Indian Prime Minister Narendra Modi is a rock star for the Hindu diaspora. In all the major foreign trips he has undertaken since coming to power, the consistent showpiece has been the grand receptions from adoring fans. His Britain visit is no different. More than 70,000 Indian expatriates filled up the Wembley Stadium on Friday, loudly cheering and chanting his name. It was, as new reports stressed, the "largest welcome any foreign leader has ever received in Britain".

The shindig was further proof that Modi’s popularity among Indian expatriates remains untouched by the events at home, be it an election rout in Bihar, a mini rebellion in the Parivar, or accusations about the anti-Muslim riots in Gujarat.

Since 2002, Modi has received unstinting support from the diaspora. Its contribution legitimised his candidacy for prime ministership and, indeed, helped him sail to victory. Many Indian expatriates generously donated to his election war chest, campaigned for him and, those who could, travelled to the homeland to vote for him. To these legions of admirers, he was undeniably the country’s redeemer.

There are many theories explaining the diaspora’s adulation for Modi, most of which focus on his ostensible record as an able administrator. These hypotheses contend that the diaspora prefers Modi because it wants the so-called Gujarat development model replicated across India. But the truth is far from that. In reality, the diaspora is more Hindu than the Hindus in India. It adores Modi not because he has come up with any grandiose ideas, but because for it he is the Hindu Hriday Samrat (Emperor of Hindu Hearts).

Hindu revivalism in diaspora

As per the Ministry of Overseas Indian Affairs, the 25 million-strong overseas Indian community is spread across every major region of the world. Even officially, the community constitutes a diverse group of people from different regions of India, speaking different languages, and of different faiths. But for the purpose of mobilisation at least, the community is increasingly being defined by religion – a cultural form of Hinduism that has been coloured with the political ideology of Hindutva.

In the West, particularly in the United Kingdom, Hindu revivalism among the diaspora began gaining strength after the Ayodhya movement. The destruction of Babri Masjid created a chasm between the Hindu and Muslim communities in Britain. As Hindus across class and caste divides started supporting the cause of the Hindu right, fundamentalist forces consolidated their hegemony of so-called Hindu interests.

In the summer of 1995, senior Bharatiya Janata Party leader LK Advani visited Britain to garner political and financial support from the Hindu diaspora. During that trip, he was the chief guest at the opening of the Swaminarayan Temple, the biggest Hindu temple outside India. The same Swaminarayan Mission helped organise Modi’s Wembley show on Friday.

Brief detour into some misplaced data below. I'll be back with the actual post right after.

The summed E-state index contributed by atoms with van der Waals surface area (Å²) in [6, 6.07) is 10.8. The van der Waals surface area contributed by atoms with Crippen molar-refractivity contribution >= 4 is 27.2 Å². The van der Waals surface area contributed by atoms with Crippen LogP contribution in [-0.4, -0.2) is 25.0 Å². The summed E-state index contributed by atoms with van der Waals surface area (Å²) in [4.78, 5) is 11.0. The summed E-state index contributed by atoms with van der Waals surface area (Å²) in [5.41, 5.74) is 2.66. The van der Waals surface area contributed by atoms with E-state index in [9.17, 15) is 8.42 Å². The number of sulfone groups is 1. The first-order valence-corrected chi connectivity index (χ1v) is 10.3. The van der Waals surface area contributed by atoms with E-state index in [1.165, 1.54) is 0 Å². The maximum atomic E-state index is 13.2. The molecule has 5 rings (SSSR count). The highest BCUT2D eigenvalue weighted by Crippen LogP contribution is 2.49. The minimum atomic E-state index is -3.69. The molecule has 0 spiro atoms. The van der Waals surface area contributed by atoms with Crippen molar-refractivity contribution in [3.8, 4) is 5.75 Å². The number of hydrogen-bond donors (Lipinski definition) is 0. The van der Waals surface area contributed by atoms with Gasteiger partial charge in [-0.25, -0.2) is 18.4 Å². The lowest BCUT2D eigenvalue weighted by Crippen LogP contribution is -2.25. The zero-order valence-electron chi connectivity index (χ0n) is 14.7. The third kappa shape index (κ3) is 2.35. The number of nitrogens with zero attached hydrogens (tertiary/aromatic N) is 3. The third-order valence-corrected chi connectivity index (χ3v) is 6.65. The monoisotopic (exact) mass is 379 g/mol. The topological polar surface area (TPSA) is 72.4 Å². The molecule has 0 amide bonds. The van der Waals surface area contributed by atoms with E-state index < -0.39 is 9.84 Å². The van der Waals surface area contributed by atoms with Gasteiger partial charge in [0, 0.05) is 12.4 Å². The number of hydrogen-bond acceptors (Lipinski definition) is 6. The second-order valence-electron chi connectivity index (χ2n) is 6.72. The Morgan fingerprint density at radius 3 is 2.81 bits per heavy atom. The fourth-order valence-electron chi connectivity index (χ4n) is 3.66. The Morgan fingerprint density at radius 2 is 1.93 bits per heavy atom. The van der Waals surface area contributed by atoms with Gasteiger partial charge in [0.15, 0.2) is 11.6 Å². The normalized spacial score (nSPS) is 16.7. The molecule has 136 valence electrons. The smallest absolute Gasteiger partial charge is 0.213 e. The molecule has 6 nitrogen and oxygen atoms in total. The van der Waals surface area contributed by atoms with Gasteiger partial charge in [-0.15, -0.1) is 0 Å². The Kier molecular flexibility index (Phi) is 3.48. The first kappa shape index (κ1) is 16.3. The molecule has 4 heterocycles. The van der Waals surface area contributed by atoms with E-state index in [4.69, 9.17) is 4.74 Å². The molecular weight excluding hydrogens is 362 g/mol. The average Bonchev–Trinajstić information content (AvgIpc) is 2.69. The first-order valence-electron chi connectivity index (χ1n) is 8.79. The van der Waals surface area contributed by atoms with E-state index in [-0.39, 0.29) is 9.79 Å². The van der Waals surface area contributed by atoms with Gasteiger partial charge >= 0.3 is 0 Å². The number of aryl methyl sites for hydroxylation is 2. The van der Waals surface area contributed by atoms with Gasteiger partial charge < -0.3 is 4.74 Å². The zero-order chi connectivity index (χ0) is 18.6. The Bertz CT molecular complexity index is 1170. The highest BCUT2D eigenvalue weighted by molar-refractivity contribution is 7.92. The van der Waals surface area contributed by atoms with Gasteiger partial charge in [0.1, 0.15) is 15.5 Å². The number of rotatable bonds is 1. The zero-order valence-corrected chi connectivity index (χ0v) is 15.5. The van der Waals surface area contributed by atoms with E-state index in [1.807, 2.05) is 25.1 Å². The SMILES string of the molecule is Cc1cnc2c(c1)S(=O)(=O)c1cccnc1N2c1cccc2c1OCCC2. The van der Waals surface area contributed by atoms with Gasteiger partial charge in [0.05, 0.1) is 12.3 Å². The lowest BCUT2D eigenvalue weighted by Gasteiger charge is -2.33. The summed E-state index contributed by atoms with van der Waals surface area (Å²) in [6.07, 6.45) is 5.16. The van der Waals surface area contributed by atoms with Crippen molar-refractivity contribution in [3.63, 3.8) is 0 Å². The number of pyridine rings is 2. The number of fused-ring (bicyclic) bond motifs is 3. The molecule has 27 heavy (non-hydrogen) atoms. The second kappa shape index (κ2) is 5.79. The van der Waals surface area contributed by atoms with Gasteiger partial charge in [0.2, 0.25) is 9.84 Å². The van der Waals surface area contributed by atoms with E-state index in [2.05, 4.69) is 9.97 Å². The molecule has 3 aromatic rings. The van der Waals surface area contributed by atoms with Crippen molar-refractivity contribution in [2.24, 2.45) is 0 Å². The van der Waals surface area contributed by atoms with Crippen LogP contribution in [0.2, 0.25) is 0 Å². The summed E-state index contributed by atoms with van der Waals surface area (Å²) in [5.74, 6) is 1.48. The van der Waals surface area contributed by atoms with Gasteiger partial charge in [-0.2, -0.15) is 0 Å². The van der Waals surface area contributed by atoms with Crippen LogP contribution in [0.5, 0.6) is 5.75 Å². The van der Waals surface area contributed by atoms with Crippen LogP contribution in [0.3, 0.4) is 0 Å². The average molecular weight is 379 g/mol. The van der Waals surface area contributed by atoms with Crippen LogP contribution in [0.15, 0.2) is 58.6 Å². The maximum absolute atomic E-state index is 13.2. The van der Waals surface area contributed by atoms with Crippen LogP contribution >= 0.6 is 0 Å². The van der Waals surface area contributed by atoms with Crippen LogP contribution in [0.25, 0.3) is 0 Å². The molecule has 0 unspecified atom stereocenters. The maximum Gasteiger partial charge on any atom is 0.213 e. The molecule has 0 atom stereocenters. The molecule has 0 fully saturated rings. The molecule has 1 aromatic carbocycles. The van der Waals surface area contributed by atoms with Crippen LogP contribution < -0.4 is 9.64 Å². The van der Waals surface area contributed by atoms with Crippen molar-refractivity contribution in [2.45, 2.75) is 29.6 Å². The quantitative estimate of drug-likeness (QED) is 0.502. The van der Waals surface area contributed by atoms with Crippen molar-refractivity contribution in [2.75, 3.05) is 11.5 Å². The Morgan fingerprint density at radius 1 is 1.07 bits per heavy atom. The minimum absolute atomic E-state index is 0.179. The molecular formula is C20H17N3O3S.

While communal forces – under the guise of cultural and religious fronts – exert influence over the community, progressive voices have been isolated among the diaspora. In different parts of the world, Hindutva organisations, led by the Rashtriya Swayamsevak Sangh, have been mobilising the Hindu diaspora. (The RSS has branches outside India known as the Hindu Swayamsewak Sangh.) As a direct result of this mobilisation, a form of Hindu culture is shaping community gatherings abroad and the diaspora has got divided on communal lines to such an extent that it constitutes a core support base, both politically and economically, of the Hindutva forces in India.

The effects are showing at home. Many Hindu diaspora groups, who classify themselves as developmental organisations, have catalysed fundamentalist movements in India by raising money to support violence against religious minorities. These groups are particularly dominant among the Gujarati diaspora.

Rescuing the 'Hindu nation'

Diasporas usually enjoy a superior social status in their homelands. This is equally true for India. Due to its access to wealth, the Hindu diaspora has been able to influence the interests of their homeland kin and their voting behaviour. It has helped develop the myth that Hindus are the oppressed majority in a secular state and, using this victim card, promoted an aggressive form of nationalism.

To rescue their “Hindu nation” from “secular forces” the groups took the political route, and the results emboldened them.

Today, Hindu fundamentalism is gaining strength in India through exclusionary principles whereby all non-Hindus and dissenting Hindus, branded as Hindu traitors, become second-class citizens. The Hindutva forces are exploiting religion to foment communal violence and these forces of bigotry are being patronised by the Hindu diaspora. As the spectre of this Hindu extremism, it carries the potential of threatening the stability of the region and the world at large.

The growing intolerance against the minorities might have cost Modi Delhi and Bihar and disillusioned many of his supporters at home who had innocently believed in his “development agenda”, but at the same time it improved his popularity among Hindu diaspora groups.

There is an intimate symbiotic relation between the Hindu diaspora and Hindu extremism in India. The Hindu diaspora wants to undermine the secular and inclusive character of India and instead promote the notion of “Hindu Rashtra”. As long as Modi’s Hindu nationalist credentials are intact, he will continue to be a rock star among his frenzied Hindu diaspora fans.

The writer is a Professor of Peace and Conflict Research at Uppsala University, Sweden.